What Is the Right Temperature for a Baby?

By Jessica Bivins, September 7, 2017, Family

Everyone sleeps easier when baby is comfortable and happy. For these little ones, a comfortable temperature also keeps them safe. Their tiny bodies can’t regulate temperature as well as we adults can, which means when babies get hot, they don’t sweat like we do, according to the Food and Drug Administration. Furthermore, newborns produce less heat than adults do.

What Is the Right Temperature for a Newborn Baby? | Bounce Energy Blog

Because babies aren’t able to grab a blanket or tell us when they’re too hot, it’s especially important to keep a close eye on whether baby is too hot or too cold. Throw one of those hot Texas days into the mix, and it can be concerning. To make sure baby stays safe and comfortable, review these tips.

Too hot or too cold? 

Babies love being swaddled. But you may wonder if that’s making things too hot under the snug fit of the blanket. The easiest way to tell if they’re too hot is simply by touching their skin, according to the National Institutes of Health. Check the head, ears and hands, and also feel their torso. If they feel too hot (or too cold) to the touch, it’s time to remove (or add) layers.

If your newborn seems chilly, try skin-to-skin contact and place baby on your chest with a light blanket. They’ll readily absorb your warmth.

What Is the Right Temperature for a Newborn Baby? | Bounce Energy Blog

Going outside

According to the FDA, you should never put sunscreen on a baby younger than five months old. Instead, opt for a layer of lightweight cotton that covers their arms and legs, along with a wide-brimmed baby sun hat. Stay in the shade, and offer the baby breast milk or a bottle of formula to maintain hydration.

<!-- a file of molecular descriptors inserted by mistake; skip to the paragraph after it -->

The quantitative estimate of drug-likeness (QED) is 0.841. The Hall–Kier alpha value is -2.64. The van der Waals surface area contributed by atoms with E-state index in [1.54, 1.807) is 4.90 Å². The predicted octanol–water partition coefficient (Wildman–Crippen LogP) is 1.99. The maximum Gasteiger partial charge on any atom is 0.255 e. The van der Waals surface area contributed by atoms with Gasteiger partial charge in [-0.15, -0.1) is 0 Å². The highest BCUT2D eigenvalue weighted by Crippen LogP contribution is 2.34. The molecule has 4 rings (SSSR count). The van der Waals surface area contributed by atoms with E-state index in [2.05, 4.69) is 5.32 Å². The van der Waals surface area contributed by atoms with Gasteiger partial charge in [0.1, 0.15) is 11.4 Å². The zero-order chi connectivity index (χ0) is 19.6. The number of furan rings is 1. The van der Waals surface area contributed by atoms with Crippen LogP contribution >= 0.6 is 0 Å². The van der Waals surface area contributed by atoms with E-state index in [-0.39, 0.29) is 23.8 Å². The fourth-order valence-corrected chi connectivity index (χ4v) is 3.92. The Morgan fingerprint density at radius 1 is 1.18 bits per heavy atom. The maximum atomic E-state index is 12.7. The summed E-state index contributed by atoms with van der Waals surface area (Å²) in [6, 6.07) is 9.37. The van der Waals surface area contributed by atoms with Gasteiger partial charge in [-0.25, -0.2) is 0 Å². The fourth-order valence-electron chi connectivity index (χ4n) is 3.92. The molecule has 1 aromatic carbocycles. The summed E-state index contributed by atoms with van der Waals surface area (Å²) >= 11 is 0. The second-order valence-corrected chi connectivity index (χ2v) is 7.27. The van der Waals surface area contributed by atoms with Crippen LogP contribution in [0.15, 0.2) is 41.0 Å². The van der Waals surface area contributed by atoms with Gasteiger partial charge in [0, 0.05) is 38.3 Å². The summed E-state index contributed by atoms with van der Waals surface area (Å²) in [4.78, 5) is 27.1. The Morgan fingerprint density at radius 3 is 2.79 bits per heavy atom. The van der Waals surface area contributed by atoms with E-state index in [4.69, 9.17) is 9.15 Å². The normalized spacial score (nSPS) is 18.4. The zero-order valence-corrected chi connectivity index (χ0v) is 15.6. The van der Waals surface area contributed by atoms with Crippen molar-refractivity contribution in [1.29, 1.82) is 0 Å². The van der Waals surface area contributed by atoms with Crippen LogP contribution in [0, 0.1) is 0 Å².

Going places

Never leave a baby in a car, even if you plan to be away for a short time. A vehicle’s interior temperature can rise to a dangerous level in a short time, putting baby at risk of heat stroke. Create a system to help you remember your quiet passenger; for example, when you get behind the wheel, put your left shoe in the back seat.


Even the great state of Texas sees its share of chilly nights. But don’t go overboard. When babies are bundled in too many layers, they’re at greater risk of overheating, increasing the risk of SIDS (sudden infant death syndrome), according to the NIH. Adjust your thermostat as needed to keep the room comfortable, and turn on the ceiling fan to circulate the air.

Having a newborn is a joy, and with the above tips, you can keep baby safe, snug and content.

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